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        Heterogeneity of clinical and environmental isolates of Mycobacterium fortuitum using repetitive element sequence-based PCR: municipal water an unlikely source of community-acquired infections
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        Heterogeneity of clinical and environmental isolates of Mycobacterium fortuitum using repetitive element sequence-based PCR: municipal water an unlikely source of community-acquired infections
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        Heterogeneity of clinical and environmental isolates of Mycobacterium fortuitum using repetitive element sequence-based PCR: municipal water an unlikely source of community-acquired infections
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M. fortuitum is a rapidly growing mycobacterium associated with community-acquired and nosocomial wound, soft tissue, and pulmonary infections. It has been postulated that water has been the source of infection especially in the hospital setting. The aim of this study was to determine if municipal water may be the source of community-acquired or nosocomial infections in the Brisbane area. Between 2007 and 2009, 20 strains of M. fortuitum were recovered from municipal water and 53 patients’ isolates were submitted to the reference laboratory. A wide variation in strain types was identified using repetitive element sequence-based PCR, with 13 clusters of ⩾2 indistinguishable isolates, and 28 patterns consisting of individual isolates. The clusters could be grouped into seven similar groups (>95% similarity). Municipal water and clinical isolates collected during the same time period and from the same geographical area consisted of different strain types, making municipal water an unlikely source of sporadic human infection.


Mycobacterium fortuitum is a non-pigmented rapidly growing mycobacterium, often associated with skin and soft tissue infections, although pulmonary disease can occur [1]. Wound infections [2], post-injection abscesses, and post-pedicure infections [3] are well documented. M. fortuitum is also a recognized cause of nosocomial infections [4] and pseudo-outbreaks [5]. It is usually considered that municipal and hospital water are the source of these outbreaks, although M. fortuitum is also found in soil and house dust [6]. M. fortuitum has been found in municipal water [79] and is relatively resistant to chlorine and other disinfectants [10, 11]. While there have been many outbreaks reported where water has been the suspected vehicle of transmission, very few have been realized in a timely fashion that would allow full environmental sampling to adequately document the source of the infection [2, 5, 1214].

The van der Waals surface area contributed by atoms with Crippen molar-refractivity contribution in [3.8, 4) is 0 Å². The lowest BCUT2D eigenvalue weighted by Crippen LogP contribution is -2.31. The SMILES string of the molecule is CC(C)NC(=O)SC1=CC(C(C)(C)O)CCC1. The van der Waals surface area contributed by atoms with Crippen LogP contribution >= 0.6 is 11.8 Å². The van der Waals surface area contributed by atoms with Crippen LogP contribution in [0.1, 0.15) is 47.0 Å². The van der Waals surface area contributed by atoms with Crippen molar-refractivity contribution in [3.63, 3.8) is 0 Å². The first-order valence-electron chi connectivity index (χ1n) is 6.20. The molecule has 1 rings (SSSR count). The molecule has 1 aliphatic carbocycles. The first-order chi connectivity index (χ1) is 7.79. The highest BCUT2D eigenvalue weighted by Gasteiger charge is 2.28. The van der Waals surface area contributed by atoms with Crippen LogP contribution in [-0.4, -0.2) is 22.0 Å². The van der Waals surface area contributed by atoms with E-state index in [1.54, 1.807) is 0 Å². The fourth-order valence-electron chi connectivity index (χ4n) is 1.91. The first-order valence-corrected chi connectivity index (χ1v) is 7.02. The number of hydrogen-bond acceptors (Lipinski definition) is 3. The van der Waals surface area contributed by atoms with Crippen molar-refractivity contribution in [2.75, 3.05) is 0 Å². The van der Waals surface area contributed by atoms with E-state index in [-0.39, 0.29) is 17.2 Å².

In order to determine if strains of M. fortuitum resident in municipal drinking water in Brisbane, Australia were a likely source of infections with this organism in the community, we undertook a prospective study (2007–2009) to compare isolates from municipal water and infected patients resident in the area supplied by that water.


During 2007–2008 citywide water sampling of about 220 sites (trunk main, reservoir and distribution water samples) was performed and 19 isolates were identified as M. fortuitum using 16S rDNA gene fragment sequencing [15]. A home sampling study of water, swabs and aerosols from the homes of non-tuberculous mycobacteria (NTM) patients was also conducted during 2009–2010 and one isolate of M. fortuitum was recovered from a shower aerosol [16]. Water isolates were stored in Dubos broth at −20°C and were thawed and subcultured onto 7H11 plates as well as Lowenstein–Jensen slopes and incubated at 35°C until sufficient growth was available.

Human samples from patients with a residential address within the water distribution catchment, were submitted to the Mycobacterium Reference Laboratory during the same time period (2007–2009) and were digested and decontaminated using 4% NaOH, neutralized with phosphoric acid and centrifuged at 3000  g to concentrate the acid-fast bacilli (AFB). Smears were prepared from the sediment and stained by the Ziehl–Neelsen (ZN) method. One Lowenstein–Jensen slope (±pyruvate) and 7 ml Mycobacterial Growth Indicator Tube (MGIT) were inoculated and incubated at 35°C until growth was detected. ZN staining of colonies confirmed AFB. Multiplex polymerase chain reaction (PCR) [17] was performed to discriminate between M. tuberculosis, M. avium, M. intracellulare, M. abscessus and other Mycobacterium spp. Isolates identified as other Mycobacterium spp. were further speciated using Hain Lifescience's GenoType® Mycobacterium AS (additional species) kit (2004–7 only) (Hain Lifescience, Germany) and/or 16S rRNA sequencing in conjunction with phenotypic characteristics. Patients’ clinical information was obtained from the NTM database at the Queensland Tuberculosis Control unit. Additional isolates from patients living outside the water distribution network were included for comparison.

The clonality of clinical and water M. fortuitum isolates was determined using a repetitive sequence-based PCR (rep-PCR) method (Diversilab® system, bioMérieux, Australia). DNA was extracted from clinical and water isolates using the Ultraclean Microbial DNA Isolation kit (MoBio Laboratories, USA). The PCR mixture was prepared using AmpliTaq polymerase and PCR buffer (Applied Biosystems, USA) and Mycobacterium Diversilab primer mix according to the manufacturer's instructions. Separation and detection of rep-PCR products was performed by micro-fluidic chips of the Diversilab system. Fingerprints were analysed with Diversilab software v. 3.4.38 using the Pearson correlation coefficient and unweighted pair-group method with arithmetic means to compare isolates and determine clonal relationship. Pulsed-field gel electrophoresis (PFGE) was performed on 10 clinical isolates and a control strain and the results compared to the patterns generated by automated rep-PCR.